According to Ram, the PPP/C and the PNCR are still seen as two sides of the same coin, “willing to operate under a flawed Constitution, ambivalent about popular democracy and unclear about their philosophy.” He asserted that it is worth noting that on key policy issues, the PNCR/APNU do not have any real differences with the PPP/C while the AFC is committed to liberal democracy which it has so far failed to explain.
“At this moment I think some but not significantly strong political wind has favoured the AFC while the WPA (part of APNU) is benefitting from the Walter Rodney Commission of Inquiry. Politics is full of ups and downs and twists and turns,” Ram said.
Meantime, economist and APNU supporter Tarron Khemraj stated that the no-confidence vote will not make the AFC gain mass support, although he believes that the party could gain a slightly higher percentage if PNCR supporters stay home in large numbers. “I don’t believe third parties win mass support in this manner. Third parties grow with a clear vision and positive messaging, in my opinion,” he said.
“Moreover, Guyanese get stressed out when general elections come about. The independent voters, business community and young professionals may not be as sympathetic to the AFC as their strategists assume once election is precipitated,” he asserted. Khemraj said that the PPP/C would also be expected to blame the AFC and APNU for being power drunk and wanting power in early elections.
“The PPP is a master party at playing victim. If there is a no-confidence vote and there is (an) election later this year or early next year, with the PNCR in disarray, there is more likely to be low voter turnout among PNCR supporters,” he opined. “What this means is the AFC could pick up a slightly higher percentage of votes and the PPP scraping home the 51%,” Khemraj asserted.
“The debacle at Sophia changes the calculus in my opinion. When Mr (Moses) Nagamootoo (of the AFC) proposed the no-confidence vote he could not have anticipated an implosion at the congress,” the economist declared.
He said that at this point, the best strategy – with less risk and a higher rate of return for the opposition – is to unite and lobby hard for local government elections. “Go to CARICOM, organize protests in front the UN, lobby US Senators and … Canadian, British, Brazilian and Indian officials, picket Freedom House and (Office of the President) daily, organize multi-ethnic marches of PNCR and Mr Nagamootoo’s supporters from Berbice. Bring the supporters out in unified multi-ethnic peaceful marches for LGEs. Even the Private Sector Commission wants LGEs,” he asserted.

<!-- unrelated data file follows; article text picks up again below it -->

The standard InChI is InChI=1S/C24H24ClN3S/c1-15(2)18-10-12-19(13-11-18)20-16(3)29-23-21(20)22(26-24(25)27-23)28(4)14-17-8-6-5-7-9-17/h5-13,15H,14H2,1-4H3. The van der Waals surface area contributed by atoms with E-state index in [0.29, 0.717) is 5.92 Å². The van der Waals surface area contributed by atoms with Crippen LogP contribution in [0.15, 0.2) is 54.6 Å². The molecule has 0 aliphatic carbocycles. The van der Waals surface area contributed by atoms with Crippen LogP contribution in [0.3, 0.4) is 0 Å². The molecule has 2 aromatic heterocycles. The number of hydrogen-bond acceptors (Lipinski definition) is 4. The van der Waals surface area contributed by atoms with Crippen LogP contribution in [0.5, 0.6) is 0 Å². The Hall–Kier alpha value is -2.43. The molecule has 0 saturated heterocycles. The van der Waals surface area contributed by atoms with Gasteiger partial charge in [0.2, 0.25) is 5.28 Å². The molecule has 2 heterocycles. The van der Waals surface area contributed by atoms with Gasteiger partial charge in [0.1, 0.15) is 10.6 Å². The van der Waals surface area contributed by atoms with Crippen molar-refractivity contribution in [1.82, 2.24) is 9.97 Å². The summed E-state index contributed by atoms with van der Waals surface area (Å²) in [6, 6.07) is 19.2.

Meantime, former Speaker of the National Assembly Ralph Ramkarran in his Sunday Stabroek column, said that the PPP has gained from recent events. “While the PNCR is in disarray and the AFC’s motion of no confidence now appearing as if it will go nowhere, the PPP’s consistent strategy gives it renewed comfort. It knows that it has a minority government and is employing every strategy to keep it functioning. It has rejected out of hand any form of coalition. It intends to stay in office for as long as possible. Whenever this is no longer possible, it will dissolve the National Assembly and call elections, which the PPP/C believes it will win. This is a fixed strategy from which it is not deviating. It has been paying dividends in terms of retaining office,” the former PPP stalwart noted.
Ramkarran stated that the opposition’s agenda in the meantime, if it was ever a coherent one in the first place, has fizzled out. “It has rejected major infrastructural work such as the Amaila Hydroelectric Project and the Airport Project for no good reason. It has been forced to support enough of the budget to keep the Government alive. Those portions that it rejects, the Government implements anyway by spending sums not initially approved. The bills that it has passed have not been assented to by the President. Its parliamentary resolutions have been ignored. The Public Procurement Commission has not been appointed. The AFC’s no confidence motion appears stillborn. Apart from voting down the Government in the National Assembly, it now has no other strategy,” he said.
The former Speaker said that the opposition now has the challenge of devising a new strategy. “Enormously popular, with a great mobilizing capacity, would be the call for national unity through a coalition government, if placed at the top of its political agenda. It must have dawned on the Opposition, and all Guyana by now, that full emancipation and liberation cannot be achieved unless all are fully represented in and have a stake in the governance of Guyana,” he said.
Ramkarran also noted that there is no reason why the government cannot now proceed to hold local government elections since a decision as to general elections is not likely to be taken until next year. “There is therefore the second half of this year during which elections can be held.
This would divert attention from some unwelcome issues. It will also occupy the energies and resources of everyone until the end of the year. This is the sensible thing to do and it will relieve the government of lot of pressure from the opposition, civil society and the diplomatic community,” he said.